Cultural Considerations: Ramadan to begin Aug. 1

  • Published
  • By Mehmet Birbiri and Staff Sgt. Kali L. Gradishar
  • 39th Air Base Wing Public Affairs
Prayer five times per day. No food. No drink. All in the month of August when temperatures in Turkey are breaking mercury.

That's what people will see in and around Incirlik Air Base when the Islamic month of fasting, called Ramadan, begins Aug. 1. Ramadan ends on Aug. 29 followed by a three-day Ramadan Festival Aug. 30 - Sept. 1. On the last day of Ramadan, many offices and businesses may be closed in preparation for the festival.

Ramadan, also known as Ramazan in Turkey, is the ninth month on the Islamic lunar calendar. The months on the lunar calendar begin and end with the sighting of the new moon. Because of this, from year-to-year, Ramadan rotates throughout the four seasons and rotates through every month of the solar calendar.

It is believed within the religion that Ramadan is considered the Sultan of the Eleven Months as the prophet Mohammed began receiving the Holy Koran, God's gift to humanity, in this lunar month. Because of this, the month is said to be one of spiritual and material blessings.

The religion of Islam is based on five principles:
· Belief in one God and Prophet Mohammed as his messenger;
· Prayer, five times daily;
· Giving alms to poor and needy people;
· Fasting during the holy month of Ramadan; and
· Pilgrimage to Mecca and other holy sites in Saudi Arabia at least once in a lifetime.

More than one billion of the world's population will change their ways overnight as Muslims fast during the holy month of Ramadan. Most Muslims observe the fast; however children, pregnant women, sick people, travelers and soldiers at war are exempt.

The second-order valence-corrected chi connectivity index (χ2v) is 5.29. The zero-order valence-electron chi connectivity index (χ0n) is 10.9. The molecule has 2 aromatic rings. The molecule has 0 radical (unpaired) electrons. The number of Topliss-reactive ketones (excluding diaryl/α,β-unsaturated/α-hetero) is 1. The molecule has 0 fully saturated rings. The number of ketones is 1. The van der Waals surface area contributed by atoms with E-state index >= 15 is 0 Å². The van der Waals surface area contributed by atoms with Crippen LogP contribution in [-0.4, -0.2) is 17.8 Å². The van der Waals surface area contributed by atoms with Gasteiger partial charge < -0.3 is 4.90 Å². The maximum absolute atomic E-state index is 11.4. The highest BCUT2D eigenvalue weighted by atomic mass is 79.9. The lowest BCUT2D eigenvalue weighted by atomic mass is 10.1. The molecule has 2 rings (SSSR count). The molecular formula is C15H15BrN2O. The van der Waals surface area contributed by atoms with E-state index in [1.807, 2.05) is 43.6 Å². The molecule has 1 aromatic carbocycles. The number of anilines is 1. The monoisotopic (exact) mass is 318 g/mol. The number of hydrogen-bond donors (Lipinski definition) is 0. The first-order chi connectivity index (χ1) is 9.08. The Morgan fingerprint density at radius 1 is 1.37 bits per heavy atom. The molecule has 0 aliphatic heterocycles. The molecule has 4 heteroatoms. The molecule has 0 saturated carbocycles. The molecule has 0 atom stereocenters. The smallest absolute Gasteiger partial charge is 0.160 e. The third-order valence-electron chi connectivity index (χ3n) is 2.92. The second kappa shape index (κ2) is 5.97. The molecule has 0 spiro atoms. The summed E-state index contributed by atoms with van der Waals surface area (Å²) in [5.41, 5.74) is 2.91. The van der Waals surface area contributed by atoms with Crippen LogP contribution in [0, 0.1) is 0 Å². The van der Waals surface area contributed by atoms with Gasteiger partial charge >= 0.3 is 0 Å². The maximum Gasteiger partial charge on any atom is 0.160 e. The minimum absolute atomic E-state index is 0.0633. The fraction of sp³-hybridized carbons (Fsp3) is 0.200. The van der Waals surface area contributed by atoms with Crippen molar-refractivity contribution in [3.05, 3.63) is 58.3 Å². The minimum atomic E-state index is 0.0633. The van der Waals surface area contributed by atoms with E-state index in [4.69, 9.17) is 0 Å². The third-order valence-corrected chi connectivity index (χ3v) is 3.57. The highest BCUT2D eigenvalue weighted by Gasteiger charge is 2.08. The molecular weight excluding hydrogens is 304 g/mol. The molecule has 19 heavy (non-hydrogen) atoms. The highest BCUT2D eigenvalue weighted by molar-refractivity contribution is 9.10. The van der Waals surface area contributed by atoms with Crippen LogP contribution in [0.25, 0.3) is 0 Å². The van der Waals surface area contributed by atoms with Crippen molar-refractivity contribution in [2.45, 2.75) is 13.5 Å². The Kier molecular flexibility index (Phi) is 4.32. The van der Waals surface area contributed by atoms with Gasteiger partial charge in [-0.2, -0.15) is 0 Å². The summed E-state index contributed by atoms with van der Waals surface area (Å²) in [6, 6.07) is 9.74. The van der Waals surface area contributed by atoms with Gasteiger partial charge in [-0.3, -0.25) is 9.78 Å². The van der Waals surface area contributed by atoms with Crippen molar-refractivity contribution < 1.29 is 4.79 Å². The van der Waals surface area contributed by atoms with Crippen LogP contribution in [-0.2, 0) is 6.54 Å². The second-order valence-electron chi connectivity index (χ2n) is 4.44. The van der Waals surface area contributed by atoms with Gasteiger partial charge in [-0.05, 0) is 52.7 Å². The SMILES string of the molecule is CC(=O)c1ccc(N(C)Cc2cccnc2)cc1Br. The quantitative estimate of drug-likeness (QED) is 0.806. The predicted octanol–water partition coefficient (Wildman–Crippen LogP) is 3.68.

During the day, nothing is to pass the lips of a fasting Muslim, though the Ramadan fast is not solely for food and drink. The fast extends to tobacco, gum and intimacy. For the extremely devout, the fast may even extend as far as not licking stamps.

Before the sun rises and after the sun sets, Muslims break the fast but still refrain from overindulgence. A large, early-morning meal is prepared and eaten before sunrise. Also, a hefty feast is prepared at the day's breaking of the fast at sunset. Non-Muslims may be invited to join in the evening's festivities, and it would be an eye-opening opportunity to accept such invitations.

Prayer, contemplation time and religious study often take the place of watching television, listening to music, playing sports and other leisurely or entertaining activities.

During this time, be conscious of actions around our Turkish hosts in consideration of their beliefs. Avoid eating and drinking in public unless seated as a patron in an open restaurant, café or other establishment. Alcoholic beverages may or may not still be served during the month.

Turkish co-workers, maids and gardeners may be fasting. As a result, their sugar levels might drop, they might become nervous, less conscious and weak, and some might feel dizzy, especially near the day's end. For that reason, be conscious of the safety of those around you. Pay more attention to those operating machines and vehicles. Right before fast breaking time in the evenings, people often become rushed and impatient; so drivers on base and off base should drive very carefully.

To be respectful guests, Team Incirlik members should be mindful of the activities celebrated and recognized by the host nation - during Ramadan and always.